New Kid on the Block: The House of the Red Pearl

There are three ways to look at the new Tin Building, the new food court extravaganza from famed chef Jean-Georges Vongerichten: a branding masterpiece, where no detail — down to the snow globes at the candy store and the wrapper on the chopsticks — has been left to chance; an elevated and somewhat sanitized marketplace; or a destination dining experience, for the six full-service restaurants it has within the remodeled historic building.

I’ve been seduced by all three so far, for better or for worse, having purchased an adorable Tin Building-themed paint can of cheese crackers and a $15 box of bagged tea plus loads of takeout for this summer’s outdoor concerts; in going for the latter, for a first stop I chose The House of the Red Pearl, the Chinese-inspired speakeasy tucked in the northwest corner of the building behind the Asian emporium, for what seemed like the most interesting menu among the six. And while it may be (definitely is) silly to go to a Chinese restaurant from a French chef when you are only steps from Chinatown, if anyone can make it worthwhile it’s Jean-Georges. (And yes, he was there making the rounds when we went.)

The space is almost fully enclosed — it’s dark in there; unlike the vegan restaurant Seeds & Weeds and T. Brasserie on the ground floor, the Seaport setting is not a player in the decor. This had to be intentional, but it’s a bit of a loss in my book. (Of course maybe it *is* interior? And there’s something in that northwest corner that doesn’t allow for windows??)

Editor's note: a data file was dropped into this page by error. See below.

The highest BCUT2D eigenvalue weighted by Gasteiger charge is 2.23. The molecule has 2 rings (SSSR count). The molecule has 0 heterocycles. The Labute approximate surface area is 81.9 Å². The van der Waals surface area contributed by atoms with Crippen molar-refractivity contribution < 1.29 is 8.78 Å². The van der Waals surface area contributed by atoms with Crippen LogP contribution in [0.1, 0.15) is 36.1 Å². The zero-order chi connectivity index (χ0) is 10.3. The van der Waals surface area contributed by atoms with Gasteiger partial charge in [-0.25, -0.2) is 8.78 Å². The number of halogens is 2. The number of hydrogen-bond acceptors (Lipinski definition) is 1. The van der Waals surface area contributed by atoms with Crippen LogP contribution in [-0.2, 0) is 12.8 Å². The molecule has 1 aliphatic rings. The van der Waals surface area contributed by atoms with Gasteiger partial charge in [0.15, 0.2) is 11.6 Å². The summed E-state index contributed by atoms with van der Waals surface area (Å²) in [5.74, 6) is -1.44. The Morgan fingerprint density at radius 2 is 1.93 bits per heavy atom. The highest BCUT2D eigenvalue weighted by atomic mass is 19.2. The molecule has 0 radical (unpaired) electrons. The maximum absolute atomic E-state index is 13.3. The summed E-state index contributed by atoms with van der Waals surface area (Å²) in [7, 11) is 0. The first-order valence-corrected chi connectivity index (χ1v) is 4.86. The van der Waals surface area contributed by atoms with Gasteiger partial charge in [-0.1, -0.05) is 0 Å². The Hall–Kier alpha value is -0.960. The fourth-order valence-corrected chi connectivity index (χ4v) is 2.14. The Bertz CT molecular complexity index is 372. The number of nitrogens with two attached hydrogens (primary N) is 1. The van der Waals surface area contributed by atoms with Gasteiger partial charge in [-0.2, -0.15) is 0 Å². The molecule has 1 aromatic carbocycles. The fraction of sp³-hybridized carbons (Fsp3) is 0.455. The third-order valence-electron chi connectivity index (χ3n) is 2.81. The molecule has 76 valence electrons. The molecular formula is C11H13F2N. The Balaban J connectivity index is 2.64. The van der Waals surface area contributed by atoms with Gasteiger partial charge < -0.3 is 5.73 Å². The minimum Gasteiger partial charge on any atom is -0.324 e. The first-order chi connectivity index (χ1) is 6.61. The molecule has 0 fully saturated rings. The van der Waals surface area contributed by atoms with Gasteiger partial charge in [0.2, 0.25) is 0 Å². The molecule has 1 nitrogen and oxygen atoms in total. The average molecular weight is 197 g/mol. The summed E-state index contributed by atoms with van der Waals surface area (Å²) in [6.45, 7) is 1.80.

We sat at the bar for lunch before they were taking reservations and had *the* best bartender — he was somehow poached from the kitchen at one of Danny Meyer’s places, and we really enjoyed him. The place is super glam and predictably red, and the bar takes full advantage of that. But the food is really a treat — we ordered a ton and left very little behind. It’s seemingly simple until you take a bite. The spring rolls came with a scallion green sauce and thin and crispy wonton skins; the steamed eggplant (skin removed) was tender and just the right amount of salty/garlicy; somehow the monkfish was crispy without breading (well, we learned the secret: corn starch). I can’t get enough of bok choi or that fermented black bean vinaigrette so that’s what I would go back for.

It’s been three decades since Jean-Georges starting running his own restaurants; right now he has 44 across the globe, with 12 in the city, counting the Tin Building as one when it’s really more like a dozen. Of course there’s been thousands of words written about him and how he does it all. For the back story, read this fun profile from the Times; for the minutiae on how he opens a restaurant, told with The Fulton as the example, read this.

He’s been in Tribeca before: we had 66, his Japanese restaurant at 66 Leonard, which opened in 2003, transformed into Matsugen in 2007 as a soba restaurant and closed in 2011. And he now has The Fulton, Pier 17’s seafood restaurant. And while I am not a student of JGV, I believe this is his only Chinese-inspired restaurant among the dozens. I would put it high on your list for out-of-towners who want to try the latest. Leave time before or after for a stroll around the building and the pier and it’s a great night out.

The House of the Red Pearl
96 South Street at Fulton
Monday to Saturday: noon to 10p
Sunday: noon to 8p